As the retirement age continues to rise, employees are being advised to save as much as possible. A report published by insurance company, Aegon, states the biggest challenge people face is being able to save enough money to see them through retirement. Mr Lender, a UK based short term loan provider, looks at what this means for you.
The report shows almost 60% of people aged 50 to 64 are worried they will run out of money. This figure decreases to 38% for people aged 65 to 74. Average incomes fall to £483 per week for 65 to 74 year olds. This is estimated to be just 48% of the wage they received while working.
The retirement age is currently 65 for men and 63 for women. But this will increase to 65 for both by 2018. Over the next 10 years there are plans to increase this to 67, and for it to eventually reach 68.
Every five years, the state pension needs to be reviewed – the current review will be submitted by May 2017. Changes to life expectancy, society and the sustainability of the state pension will all be mentioned in the review. It has been claimed that higher life expectancy has led to higher costs for the Treasury. This is because they are having to pay out for state pensions longer than in previous years.
It has been reported that higher life expectancy also means that some people are being paid pensions for longer than they paid National Insurance. Until April this year, workers must have paid 30 years National Insurance in order to qualify for state pension. Anyone retiring after this must have paid 35 years.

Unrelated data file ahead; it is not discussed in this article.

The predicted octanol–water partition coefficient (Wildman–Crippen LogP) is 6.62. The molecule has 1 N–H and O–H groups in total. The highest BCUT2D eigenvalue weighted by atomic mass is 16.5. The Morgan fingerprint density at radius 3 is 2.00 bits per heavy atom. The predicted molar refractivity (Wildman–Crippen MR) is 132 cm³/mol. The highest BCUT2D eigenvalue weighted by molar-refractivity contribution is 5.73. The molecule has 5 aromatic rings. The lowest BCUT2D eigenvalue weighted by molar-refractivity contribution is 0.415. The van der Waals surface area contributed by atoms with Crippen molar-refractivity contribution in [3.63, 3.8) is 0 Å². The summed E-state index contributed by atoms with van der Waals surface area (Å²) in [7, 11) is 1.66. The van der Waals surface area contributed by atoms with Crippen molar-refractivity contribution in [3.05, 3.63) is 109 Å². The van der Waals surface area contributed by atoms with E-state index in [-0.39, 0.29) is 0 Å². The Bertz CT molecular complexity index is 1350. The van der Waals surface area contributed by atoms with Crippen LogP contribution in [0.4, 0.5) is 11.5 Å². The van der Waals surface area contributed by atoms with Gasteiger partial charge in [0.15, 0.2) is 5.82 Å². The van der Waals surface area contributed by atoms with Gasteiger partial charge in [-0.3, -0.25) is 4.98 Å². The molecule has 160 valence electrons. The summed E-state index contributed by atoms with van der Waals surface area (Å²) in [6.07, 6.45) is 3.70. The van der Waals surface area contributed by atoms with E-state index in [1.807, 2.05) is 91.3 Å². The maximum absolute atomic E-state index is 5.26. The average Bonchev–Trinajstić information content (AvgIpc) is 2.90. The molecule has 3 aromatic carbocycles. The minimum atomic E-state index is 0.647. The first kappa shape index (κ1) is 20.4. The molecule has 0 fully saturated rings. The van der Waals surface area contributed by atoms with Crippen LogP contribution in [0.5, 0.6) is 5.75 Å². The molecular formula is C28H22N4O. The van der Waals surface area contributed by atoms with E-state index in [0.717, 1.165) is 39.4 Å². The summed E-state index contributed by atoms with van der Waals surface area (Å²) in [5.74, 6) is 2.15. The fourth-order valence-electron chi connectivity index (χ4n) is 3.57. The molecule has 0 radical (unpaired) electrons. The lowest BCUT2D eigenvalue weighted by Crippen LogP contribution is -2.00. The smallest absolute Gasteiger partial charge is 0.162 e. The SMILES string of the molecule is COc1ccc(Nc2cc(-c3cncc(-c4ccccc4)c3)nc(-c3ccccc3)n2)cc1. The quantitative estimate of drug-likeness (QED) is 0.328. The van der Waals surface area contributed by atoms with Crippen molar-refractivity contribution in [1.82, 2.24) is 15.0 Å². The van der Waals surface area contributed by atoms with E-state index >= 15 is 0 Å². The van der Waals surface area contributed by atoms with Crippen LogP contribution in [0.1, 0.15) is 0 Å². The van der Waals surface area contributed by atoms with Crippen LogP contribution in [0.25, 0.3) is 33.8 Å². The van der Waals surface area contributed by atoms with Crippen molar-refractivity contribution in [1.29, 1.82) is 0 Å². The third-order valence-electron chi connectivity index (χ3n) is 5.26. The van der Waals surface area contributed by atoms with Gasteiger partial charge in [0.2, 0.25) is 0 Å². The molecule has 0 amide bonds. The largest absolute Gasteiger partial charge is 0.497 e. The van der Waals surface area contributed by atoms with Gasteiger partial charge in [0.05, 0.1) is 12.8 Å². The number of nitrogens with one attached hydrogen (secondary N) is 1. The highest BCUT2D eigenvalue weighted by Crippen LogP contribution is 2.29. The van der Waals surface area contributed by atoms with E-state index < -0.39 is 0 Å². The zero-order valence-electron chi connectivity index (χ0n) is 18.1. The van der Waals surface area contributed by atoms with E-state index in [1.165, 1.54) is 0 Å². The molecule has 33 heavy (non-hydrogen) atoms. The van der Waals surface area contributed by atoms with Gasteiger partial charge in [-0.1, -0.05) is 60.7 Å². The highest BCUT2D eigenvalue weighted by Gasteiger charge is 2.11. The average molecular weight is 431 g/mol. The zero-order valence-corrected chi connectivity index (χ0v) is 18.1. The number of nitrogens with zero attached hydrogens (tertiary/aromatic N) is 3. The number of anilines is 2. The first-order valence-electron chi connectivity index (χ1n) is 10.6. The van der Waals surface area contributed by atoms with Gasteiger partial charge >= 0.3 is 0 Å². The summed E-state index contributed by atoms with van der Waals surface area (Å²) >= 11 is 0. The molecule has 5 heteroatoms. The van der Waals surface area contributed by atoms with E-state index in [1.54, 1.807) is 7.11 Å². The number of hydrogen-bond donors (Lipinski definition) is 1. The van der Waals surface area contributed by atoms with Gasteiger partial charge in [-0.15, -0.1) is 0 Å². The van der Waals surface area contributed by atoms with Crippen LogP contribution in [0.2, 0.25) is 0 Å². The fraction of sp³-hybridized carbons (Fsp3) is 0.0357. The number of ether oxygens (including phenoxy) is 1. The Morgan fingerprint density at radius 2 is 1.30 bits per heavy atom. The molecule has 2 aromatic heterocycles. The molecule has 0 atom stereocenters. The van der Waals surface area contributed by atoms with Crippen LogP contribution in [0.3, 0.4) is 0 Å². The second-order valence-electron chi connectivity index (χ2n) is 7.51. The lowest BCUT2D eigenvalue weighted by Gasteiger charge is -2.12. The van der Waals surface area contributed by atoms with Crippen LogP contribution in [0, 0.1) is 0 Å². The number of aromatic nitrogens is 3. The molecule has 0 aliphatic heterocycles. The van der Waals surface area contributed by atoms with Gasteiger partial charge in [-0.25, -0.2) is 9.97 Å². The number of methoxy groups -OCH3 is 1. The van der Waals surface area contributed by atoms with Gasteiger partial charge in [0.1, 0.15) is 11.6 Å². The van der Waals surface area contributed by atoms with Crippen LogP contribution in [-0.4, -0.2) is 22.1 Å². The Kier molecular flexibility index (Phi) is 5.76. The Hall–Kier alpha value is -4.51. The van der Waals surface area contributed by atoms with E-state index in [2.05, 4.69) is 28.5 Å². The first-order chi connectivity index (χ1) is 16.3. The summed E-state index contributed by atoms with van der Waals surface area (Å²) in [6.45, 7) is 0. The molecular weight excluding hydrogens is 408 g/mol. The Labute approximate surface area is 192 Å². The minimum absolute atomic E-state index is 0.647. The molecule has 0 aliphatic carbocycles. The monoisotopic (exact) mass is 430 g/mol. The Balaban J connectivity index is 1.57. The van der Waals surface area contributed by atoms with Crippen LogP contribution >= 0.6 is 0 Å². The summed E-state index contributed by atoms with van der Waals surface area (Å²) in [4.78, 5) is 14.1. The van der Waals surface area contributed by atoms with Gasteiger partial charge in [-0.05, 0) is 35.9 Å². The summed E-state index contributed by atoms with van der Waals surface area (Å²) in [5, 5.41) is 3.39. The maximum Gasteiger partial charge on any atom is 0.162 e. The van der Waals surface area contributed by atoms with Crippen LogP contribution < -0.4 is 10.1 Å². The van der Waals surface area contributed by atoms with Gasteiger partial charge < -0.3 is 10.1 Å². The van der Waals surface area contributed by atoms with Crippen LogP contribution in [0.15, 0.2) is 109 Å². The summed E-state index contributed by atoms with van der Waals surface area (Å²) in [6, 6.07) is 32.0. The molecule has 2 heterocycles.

Aegon say ” Despite the positive increase in pensioner wealth, there is a concern, particularly among the younger groups, that they may run out of money.
The Financial Conduct Authority has identified this as one of the greatest risks with pension freedoms and it is an area where advisers are ideally placed to help by identifying what looks like a sustainable income level, and then reviewing that periodically to allow for investment performance.”
Retiring before the retirement age
Reports suggest that while the state pension age increases, many people are forced to stop working well before this. Just Retirement have found that many women often retire early to care for elderly or sick relatives.
Aegon also found that 38% of retirees today were forced into early retirement. This could be due to a number of factors such as health issues or redundancy. Taking an early retirement means planned pension contributions are limited. The amount of savings available for retirees is then severely affected.
Aegon have said “As well as encouraging greater savings, we also need to find innovative means of allowing future retirees to secure their minimum income needs”.
“Advisers, pension providers and the government all have a role to play in helping savers build an accurate picture of what they have in store in retirement – their likely income levels, their spending needs during the various stages of retirement and how to make sure they can meet their minimum income needs
As the cost of living rises, saving may become ever more essential for people to comfortably cope with retirement.